December 1, 2015 — A federal judge on Monday temporarily blocked the Missouri Department of Health and Human Services from pulling the Columbia, Mo., Planned Parenthood's license to offer abortion care, AP/Talking Points Memo reports.
According to AP/TPM, U.S. District Judge Nanette Laughrey's order will remain in place until Wednesday, following another hearing in the lawsuit (Hanna/Ballentine, AP/Talking Points Memo, 11/30).
Under state law, abortion clinics are required to meet ambulatory surgical center requirements. To meet those requirements, physicians who provide surgical abortions must have admitting privileges with a nearby hospital.
In 2014, University of Missouri Health Care granted "refer and follow" privileges to Colleen McNicholas, a physician who began providing medication abortions at the Columbia Planned Parenthood clinic on Aug. 3.
In August, conservative state senators and the health department director in Missouri debated at a hearing whether the Columbia clinic met state licensing requirements when it received its license in July. During the hearing, state Sen. Kurt Schaefer (R) -- chair of the Missouri Senate Appropriations Committee, as well as an interim committee investigating Planned Parenthood -- said the clinic failed to meet the ambulatory surgical center standards because the clinic's abortion provider does not have admitting privileges. However, Gail Vasterling, director of the Missouri Department of Health and Senior Services, said the standard does not apply because the clinic only provides medication abortions, not surgical abortions. Physicians at the clinic or the clinic itself would need to obtain admitting privilege requirements only if the clinic started to offer surgical abortion.
Following a unanimous vote by a committee of executive staff, MU Health Care announced that it will cease refer and follow privileges, which permit physicians to provide medication abortions, beginning Dec. 1. Planned Parenthood in September said it would take legal action against MU for its decision to discontinue the privileges.
The Columbia clinic on Nov. 23 stopped offering abortion care in anticipation of McNicholas losing her privileges (Women's Health Policy Report, 11/25). According to AP/TPM, MU interim Chancellor Hank Foley on Monday said he would support MU Health Care's decision to end refer and follow privileges (AP/Talking Points Memo, 11/30). Meanwhile, McNicholas currently is seeking to obtain other privileges at MU Health Care (St. Louis Post-Dispatch, 11/30).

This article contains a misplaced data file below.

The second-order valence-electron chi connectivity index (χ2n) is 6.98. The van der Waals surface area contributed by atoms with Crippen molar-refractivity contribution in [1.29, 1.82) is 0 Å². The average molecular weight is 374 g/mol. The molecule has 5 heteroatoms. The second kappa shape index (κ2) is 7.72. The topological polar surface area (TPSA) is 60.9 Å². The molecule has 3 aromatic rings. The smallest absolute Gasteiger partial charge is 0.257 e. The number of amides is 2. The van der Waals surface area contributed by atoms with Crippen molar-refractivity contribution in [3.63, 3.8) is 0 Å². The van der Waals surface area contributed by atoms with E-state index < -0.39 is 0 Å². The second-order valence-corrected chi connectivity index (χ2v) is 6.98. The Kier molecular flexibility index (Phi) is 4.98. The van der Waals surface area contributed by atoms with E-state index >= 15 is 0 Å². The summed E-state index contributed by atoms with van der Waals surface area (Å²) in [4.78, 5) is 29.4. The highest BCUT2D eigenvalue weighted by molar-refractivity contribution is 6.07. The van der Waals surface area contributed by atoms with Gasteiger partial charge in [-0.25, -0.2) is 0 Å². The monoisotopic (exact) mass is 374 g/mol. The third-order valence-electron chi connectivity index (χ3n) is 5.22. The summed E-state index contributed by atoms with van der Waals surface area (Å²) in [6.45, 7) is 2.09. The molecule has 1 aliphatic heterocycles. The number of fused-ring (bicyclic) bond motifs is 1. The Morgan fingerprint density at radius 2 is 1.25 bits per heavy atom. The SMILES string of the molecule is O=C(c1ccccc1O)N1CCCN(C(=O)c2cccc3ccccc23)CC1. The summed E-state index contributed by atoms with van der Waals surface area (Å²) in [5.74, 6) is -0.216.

On Monday, Planned Parenthood of Kansas and Mid-Missouri filed a legal challenge in the U.S. District Court for the Western District of Missouri, asking for a temporary restraining order that would permit the clinic to maintain its licensure as an abortion facility while it looks for a physician who has or who can obtain the necessary hospital privileges.
In the lawsuit, PPKM said it is not required under state law to immediately revoke a clinic's abortion license if the facility loses a physician who has the required privileges. According to the lawsuit, the state allowed the clinic to keep its abortion license from June 2012 to September 2013, a time period when it did not have a physician with the needed privileges and was not able to offer abortion care.
PPKM contends that the state's decision to immediately revoke its abortion license violates PPKM's right to due process because it does not give the clinic adequate time to keep its license (Hancock, "The Buzz," Kansas City Star, 11/30).
According to PPKM CEO Laura McQuade, the clinic will not be able to offer abortion care until it employs a physician who has the necessary privileges, despite the restraining order. McQuade explained that it is important for the clinic to maintain its abortion licensure during that process because obtaining an abortion license can take up to six months. With the abortion licensure in place, the clinic will be able to resume providing abortion care immediately after a physician obtains the necessary privileges (St. Louis Post-Dispatch, 11/30).